• The Hague Academy Summer School in Public International Law, in the Netherlands, July 2018 (link): I applied for this course two years in a row and I got it the second time. This was by far the most life changing course of all as it was held in the Hague academy which is located in the Peace Palace premises. I got daily exposure to ICJ judges and great professors from the most prestigious universities giving lectures on all the mainstreaming topics in our domain. We were taken on official visits to the International Criminal Court. I was also lucky to be chosen, by a random lot, to attend a session in the ICJ presided by Judge Abdelkawi that was taking place at the same time we were in the Hague.

  • The conférence sur le Droit et Civilisation en Méditerranée: vers une culture juridique commune” in Aix-en-Provence, France, Oct. 2018: this conference was held under the auspices of l’École Doctorale des Juristes de la Méditerranée (EDJM), l’École Doctorale de Droit au Moyen-Orient (EDDMO).

  • The Kautilya Fellows Programme of Foreign and Public Policy (KFP) in India, Feb. 2019: I went to India on a full scholarship to attend this amazing program that was hosted by India Foundation in association with the Ministry of External Affairs, which aims at giving an overview of India’s foreign policy strategy and its perspective on international law and international relations.

  • The AUC Summer School on Comparative Theory in Cairo, June 2019: this course was organized by the political science department of the American University in Cairo.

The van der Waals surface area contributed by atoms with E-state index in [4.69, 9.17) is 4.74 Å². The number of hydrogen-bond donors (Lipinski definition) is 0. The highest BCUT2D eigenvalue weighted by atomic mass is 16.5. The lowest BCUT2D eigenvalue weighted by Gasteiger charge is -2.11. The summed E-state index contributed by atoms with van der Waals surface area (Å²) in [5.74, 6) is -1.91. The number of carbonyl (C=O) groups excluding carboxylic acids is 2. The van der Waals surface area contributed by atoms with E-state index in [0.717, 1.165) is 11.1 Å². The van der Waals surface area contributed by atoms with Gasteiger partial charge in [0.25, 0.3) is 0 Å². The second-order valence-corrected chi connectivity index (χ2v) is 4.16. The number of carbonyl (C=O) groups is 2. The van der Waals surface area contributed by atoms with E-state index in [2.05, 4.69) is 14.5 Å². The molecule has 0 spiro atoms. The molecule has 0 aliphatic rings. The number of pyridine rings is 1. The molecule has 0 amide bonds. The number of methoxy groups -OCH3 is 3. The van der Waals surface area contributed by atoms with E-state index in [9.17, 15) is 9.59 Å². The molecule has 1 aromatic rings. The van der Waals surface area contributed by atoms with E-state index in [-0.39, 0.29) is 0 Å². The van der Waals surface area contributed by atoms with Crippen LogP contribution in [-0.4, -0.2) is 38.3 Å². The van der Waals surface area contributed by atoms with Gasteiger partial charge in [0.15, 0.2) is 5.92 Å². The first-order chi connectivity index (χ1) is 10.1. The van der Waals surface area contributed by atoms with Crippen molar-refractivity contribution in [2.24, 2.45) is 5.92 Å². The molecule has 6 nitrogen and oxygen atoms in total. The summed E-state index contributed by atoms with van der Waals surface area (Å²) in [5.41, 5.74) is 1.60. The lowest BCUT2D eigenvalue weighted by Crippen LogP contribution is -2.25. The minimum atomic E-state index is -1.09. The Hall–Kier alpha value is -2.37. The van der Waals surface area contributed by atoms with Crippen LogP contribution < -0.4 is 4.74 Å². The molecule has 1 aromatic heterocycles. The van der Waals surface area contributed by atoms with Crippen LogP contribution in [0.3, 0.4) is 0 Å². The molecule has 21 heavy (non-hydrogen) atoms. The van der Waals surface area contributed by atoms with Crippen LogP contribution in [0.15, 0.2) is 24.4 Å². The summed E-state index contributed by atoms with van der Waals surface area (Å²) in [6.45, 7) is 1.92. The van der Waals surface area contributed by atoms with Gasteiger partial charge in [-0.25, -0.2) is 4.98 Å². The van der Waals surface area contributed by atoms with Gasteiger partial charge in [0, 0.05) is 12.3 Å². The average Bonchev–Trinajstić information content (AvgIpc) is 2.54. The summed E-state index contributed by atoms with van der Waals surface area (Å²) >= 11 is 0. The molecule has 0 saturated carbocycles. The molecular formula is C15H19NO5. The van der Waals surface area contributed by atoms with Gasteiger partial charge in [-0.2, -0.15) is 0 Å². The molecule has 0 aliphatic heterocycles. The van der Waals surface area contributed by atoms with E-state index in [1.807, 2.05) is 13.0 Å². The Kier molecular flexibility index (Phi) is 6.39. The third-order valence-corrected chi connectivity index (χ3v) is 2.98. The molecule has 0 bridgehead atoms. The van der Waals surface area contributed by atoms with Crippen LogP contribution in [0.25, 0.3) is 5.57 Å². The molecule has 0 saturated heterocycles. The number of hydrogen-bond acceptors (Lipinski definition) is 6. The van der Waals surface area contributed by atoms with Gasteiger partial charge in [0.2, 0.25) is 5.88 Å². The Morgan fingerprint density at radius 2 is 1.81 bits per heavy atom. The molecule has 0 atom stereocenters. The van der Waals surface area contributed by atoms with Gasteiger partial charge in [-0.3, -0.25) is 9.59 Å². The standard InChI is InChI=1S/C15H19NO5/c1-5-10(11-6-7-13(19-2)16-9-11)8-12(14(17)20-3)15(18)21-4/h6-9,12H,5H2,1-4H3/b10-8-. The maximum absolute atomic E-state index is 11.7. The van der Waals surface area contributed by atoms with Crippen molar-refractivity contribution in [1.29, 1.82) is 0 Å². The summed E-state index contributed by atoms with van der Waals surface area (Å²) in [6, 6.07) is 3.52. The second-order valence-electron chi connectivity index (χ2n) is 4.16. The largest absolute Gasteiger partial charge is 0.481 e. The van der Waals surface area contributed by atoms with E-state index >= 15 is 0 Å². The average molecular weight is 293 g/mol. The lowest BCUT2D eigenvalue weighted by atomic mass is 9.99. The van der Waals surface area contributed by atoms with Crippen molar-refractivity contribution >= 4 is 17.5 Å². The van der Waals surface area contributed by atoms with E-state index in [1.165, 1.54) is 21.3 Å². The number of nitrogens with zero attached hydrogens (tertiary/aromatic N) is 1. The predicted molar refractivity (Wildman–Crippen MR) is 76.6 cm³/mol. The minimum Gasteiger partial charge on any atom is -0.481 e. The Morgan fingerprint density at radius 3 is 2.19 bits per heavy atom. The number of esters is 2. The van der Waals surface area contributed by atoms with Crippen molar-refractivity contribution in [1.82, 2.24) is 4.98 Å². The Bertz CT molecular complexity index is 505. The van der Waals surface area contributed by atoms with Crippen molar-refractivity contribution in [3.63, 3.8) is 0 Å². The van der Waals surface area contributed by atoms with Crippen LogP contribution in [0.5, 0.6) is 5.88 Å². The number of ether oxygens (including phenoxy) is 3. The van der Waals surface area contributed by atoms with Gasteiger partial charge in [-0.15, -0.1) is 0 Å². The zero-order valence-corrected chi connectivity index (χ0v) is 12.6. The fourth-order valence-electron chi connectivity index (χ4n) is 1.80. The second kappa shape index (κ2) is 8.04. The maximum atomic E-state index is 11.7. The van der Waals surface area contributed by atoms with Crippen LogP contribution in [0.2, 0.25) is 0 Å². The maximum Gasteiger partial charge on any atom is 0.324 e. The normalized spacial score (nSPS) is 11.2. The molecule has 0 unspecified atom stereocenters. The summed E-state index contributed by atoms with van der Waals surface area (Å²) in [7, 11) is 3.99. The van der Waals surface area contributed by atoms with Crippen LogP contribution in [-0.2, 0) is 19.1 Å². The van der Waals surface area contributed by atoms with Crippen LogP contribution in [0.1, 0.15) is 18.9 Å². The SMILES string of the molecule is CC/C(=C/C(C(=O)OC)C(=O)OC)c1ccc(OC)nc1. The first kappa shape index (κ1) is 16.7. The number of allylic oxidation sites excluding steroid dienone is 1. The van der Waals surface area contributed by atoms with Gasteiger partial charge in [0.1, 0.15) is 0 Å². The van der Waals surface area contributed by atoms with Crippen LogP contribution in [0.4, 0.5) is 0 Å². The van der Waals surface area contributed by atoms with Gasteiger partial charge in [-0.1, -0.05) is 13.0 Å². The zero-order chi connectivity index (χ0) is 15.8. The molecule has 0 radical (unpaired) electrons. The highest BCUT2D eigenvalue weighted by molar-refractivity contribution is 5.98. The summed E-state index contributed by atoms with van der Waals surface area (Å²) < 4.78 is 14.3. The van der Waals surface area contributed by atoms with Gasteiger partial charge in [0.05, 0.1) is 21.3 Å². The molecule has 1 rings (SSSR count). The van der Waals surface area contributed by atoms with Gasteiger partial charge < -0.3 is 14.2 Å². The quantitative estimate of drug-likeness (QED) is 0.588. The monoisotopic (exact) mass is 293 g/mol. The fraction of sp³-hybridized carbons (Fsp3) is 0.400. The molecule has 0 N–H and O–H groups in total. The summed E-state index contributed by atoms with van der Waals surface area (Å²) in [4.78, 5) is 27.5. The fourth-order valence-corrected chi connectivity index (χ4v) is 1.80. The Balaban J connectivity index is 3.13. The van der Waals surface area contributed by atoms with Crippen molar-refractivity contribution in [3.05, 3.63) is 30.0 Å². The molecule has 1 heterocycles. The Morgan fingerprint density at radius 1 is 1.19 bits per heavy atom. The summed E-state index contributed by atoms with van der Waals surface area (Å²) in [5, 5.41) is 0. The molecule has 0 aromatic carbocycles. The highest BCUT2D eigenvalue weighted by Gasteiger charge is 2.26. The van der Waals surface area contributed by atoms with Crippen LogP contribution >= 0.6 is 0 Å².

• The Nuremberg Summer Academy For Young Professionals in Germany, Aug. 2019 (link): This one I applied for 3 years in a row and I did get a full scholarship and it was AMAZING exposure and a very specialized program in International Criminal law. As you might be familiar with the fact that Nuremberg is the birthplace of International Criminal Law.

  • The Faculty of Juridical, Political and Social Sciences, the University of Carthage as a Research Fellow, Nov- Dec. 2019: I stayed in Tunis for a month using the library of the University of Carthage doing my Ph.D. research. I received this one also through the AUF.

Reflecting back on your experience, what do you think are the main advantages of attending summer courses?

Compressing 7 years (2013-2020) of trials, failures, and modest success in a post is hard but exciting. Here is what I want to highlight and share with anyone, like myself, aspiring for more and not knowing if he/she is doing it the right way or if there is one!

  1. Gaining knowledge and exposure: in each domain, international law in my case, after two or three of these courses you start to hear the same big names, big courses, big TO DO’s. You start to know the trends and updates of your domain, most important journals, some people made amazing networks that got them jobs and scholarships.

  2. You have a chance to get accepted: The institutions that offer full scholarships, often a very limited number, want to, from what I heard and saw from first-hand experience and direct questions to their representatives, include people who usually don’t have enough resources to be included in such forums. So, normally you won’t find a privileged American or a Harvard student getting a scholarship, most probably they want less privileged people. I am saying that because I have been told so many times from so many uninformed people that you won’t get it because your referee is an unknown professor, or because your undergraduate degree is not fancy enough …etc. The donors and selection panels want you … your experience, your merits, your unique input, and your special background. So, don’t be ashamed of these characteristics but BUILD ON THEM.